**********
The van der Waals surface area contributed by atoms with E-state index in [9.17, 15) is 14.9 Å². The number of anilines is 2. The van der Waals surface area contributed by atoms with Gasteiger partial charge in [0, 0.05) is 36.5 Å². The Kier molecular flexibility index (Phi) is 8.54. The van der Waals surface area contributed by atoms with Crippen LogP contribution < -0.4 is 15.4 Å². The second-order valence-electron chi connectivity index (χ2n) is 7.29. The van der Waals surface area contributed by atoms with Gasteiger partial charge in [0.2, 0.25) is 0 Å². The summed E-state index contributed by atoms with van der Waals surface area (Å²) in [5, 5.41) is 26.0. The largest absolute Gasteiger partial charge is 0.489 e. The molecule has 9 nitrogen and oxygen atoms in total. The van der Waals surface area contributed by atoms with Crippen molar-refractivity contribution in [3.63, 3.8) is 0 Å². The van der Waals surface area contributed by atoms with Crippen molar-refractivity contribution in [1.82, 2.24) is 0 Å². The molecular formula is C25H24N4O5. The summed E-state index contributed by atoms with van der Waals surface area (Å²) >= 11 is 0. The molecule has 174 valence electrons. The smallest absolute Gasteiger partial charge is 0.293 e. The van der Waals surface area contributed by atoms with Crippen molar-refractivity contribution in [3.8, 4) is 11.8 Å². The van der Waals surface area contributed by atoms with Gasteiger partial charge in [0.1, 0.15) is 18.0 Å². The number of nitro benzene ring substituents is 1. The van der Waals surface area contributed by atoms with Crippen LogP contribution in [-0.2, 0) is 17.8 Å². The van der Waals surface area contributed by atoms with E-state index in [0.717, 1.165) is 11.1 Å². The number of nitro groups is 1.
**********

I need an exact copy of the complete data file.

The van der Waals surface area contributed by atoms with E-state index in [9.17, 15) is 14.9 Å². The number of anilines is 2. The van der Waals surface area contributed by atoms with Gasteiger partial charge in [0, 0.05) is 36.5 Å². The Kier molecular flexibility index (Phi) is 8.54. The van der Waals surface area contributed by atoms with Crippen LogP contribution < -0.4 is 15.4 Å². The second-order valence-electron chi connectivity index (χ2n) is 7.29. The van der Waals surface area contributed by atoms with Gasteiger partial charge in [0.2, 0.25) is 0 Å². The summed E-state index contributed by atoms with van der Waals surface area (Å²) in [5, 5.41) is 26.0. The largest absolute Gasteiger partial charge is 0.489 e. The molecule has 9 nitrogen and oxygen atoms in total. The van der Waals surface area contributed by atoms with Crippen molar-refractivity contribution in [3.63, 3.8) is 0 Å². The van der Waals surface area contributed by atoms with Crippen molar-refractivity contribution in [1.82, 2.24) is 0 Å². The molecular formula is C25H24N4O5. The summed E-state index contributed by atoms with van der Waals surface area (Å²) >= 11 is 0. The molecule has 174 valence electrons. The smallest absolute Gasteiger partial charge is 0.293 e. The van der Waals surface area contributed by atoms with Crippen molar-refractivity contribution in [3.8, 4) is 11.8 Å². The van der Waals surface area contributed by atoms with Gasteiger partial charge in [0.1, 0.15) is 18.0 Å². The number of nitro benzene ring substituents is 1. The van der Waals surface area contributed by atoms with Crippen LogP contribution in [-0.2, 0) is 17.8 Å². The van der Waals surface area contributed by atoms with E-state index in [0.717, 1.165) is 11.1 Å². The number of nitro groups is 1.